• dash of cayenne
  • 1 tablespoon Worcestershire sauce
  • 1 1/2 cups crawfish meats

In a large saucepan melt butter and sauté onion, celery and shallots until tender. Add garlic and cook 1 minute more. Stir in flour and stir constantly until golden brown. Add tomatoes and brown. Blend in stock and simmer 10 minutes. Add salt, pepper, cayenne, Worcestershire sauce and crawfish, cook slowly 15 5o 20 minutes, stirring occasionally. Serve with hot rice.


Our New Orleans trip is not complete without a stop by Aunt Sally's Pralines. We always eat some there and buy a box for the road! Here is a recipe to get a taste of pure dee old sugar and a bit of Christmas goodness in your mouth:)


Recipe via The Food Network

1 cup firmly packed light brown sugar
1 cup granulated sugar
1/2 cup light cream
2 tablespoons salted butter
1 cup pecan halves
Place both types sugar and the cream in a heavy saucepan and bring to a boil over medium heat, stirring constantly. When the temperature reaches 228 degrees on candy thermometer, stir in the butter and pecans and continue to cook, stirring constantly, until the mixture reaches 236 degrees. Remove the pan from the heat and allow the mixture to cool for 5 minutes. Beat the mixture with a wooden spoon until the candy coats the pecans but does not lose its gloss. Drop the pralines 1 tablespoon at a time onto a well-greased piece of aluminum foil or a slab of confectioner's marble. Allow the pralines to cool. They can be eaten as is, stored in tins, or crumbled over vanilla ice cream for a New Orleans - style dessert.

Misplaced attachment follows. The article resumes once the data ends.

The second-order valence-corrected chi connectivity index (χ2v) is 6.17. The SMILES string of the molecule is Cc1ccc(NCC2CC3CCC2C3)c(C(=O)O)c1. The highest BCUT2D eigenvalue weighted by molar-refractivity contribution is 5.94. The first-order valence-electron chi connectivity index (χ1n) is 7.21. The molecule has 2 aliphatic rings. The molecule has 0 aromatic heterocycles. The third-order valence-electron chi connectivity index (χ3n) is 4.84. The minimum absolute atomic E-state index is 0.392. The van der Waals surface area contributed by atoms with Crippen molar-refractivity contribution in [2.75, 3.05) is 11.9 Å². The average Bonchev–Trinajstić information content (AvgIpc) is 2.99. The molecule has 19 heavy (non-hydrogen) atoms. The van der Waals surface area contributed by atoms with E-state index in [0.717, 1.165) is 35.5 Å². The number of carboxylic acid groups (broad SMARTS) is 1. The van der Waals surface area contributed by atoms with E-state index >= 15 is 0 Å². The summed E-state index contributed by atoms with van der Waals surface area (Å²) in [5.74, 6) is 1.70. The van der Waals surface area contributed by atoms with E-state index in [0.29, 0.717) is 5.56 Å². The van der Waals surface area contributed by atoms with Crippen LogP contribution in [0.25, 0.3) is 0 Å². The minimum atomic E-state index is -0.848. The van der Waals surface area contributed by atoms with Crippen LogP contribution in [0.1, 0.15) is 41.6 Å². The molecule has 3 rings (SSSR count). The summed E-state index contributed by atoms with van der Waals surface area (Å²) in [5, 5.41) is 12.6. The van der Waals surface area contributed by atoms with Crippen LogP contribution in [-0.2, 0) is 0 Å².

Cajun Gingerbread Boy

Gingerbread Boys based upon the book by Berthe Moss

Makes 12 -15


2 eggs
3/4 cup dark brown sugar, packed
3/4 cup light molasses
3/4 cup butter, melted
2 1/2 cups all-purpose flour
2 teaspoons ground ginger
1 1/2 teaspoons ground cinnamon
1/2 teaspoon ground cloves
1/2 teaspoon ground nutmeg
1/2 teaspoon baking soda
1/2 teaspoon salt
1 cup boiling water
1 cup pecans, chopped


1 Beat eggs, brown sugar, molasses and melted butter together.
2 Mix together dry ingredients and add with the boiling water to first mixture.
3 Beat well, then pour into a well greased 13x9x2 inch baking pan.
4 Bake in preheated oven at 350F for 35 minutes.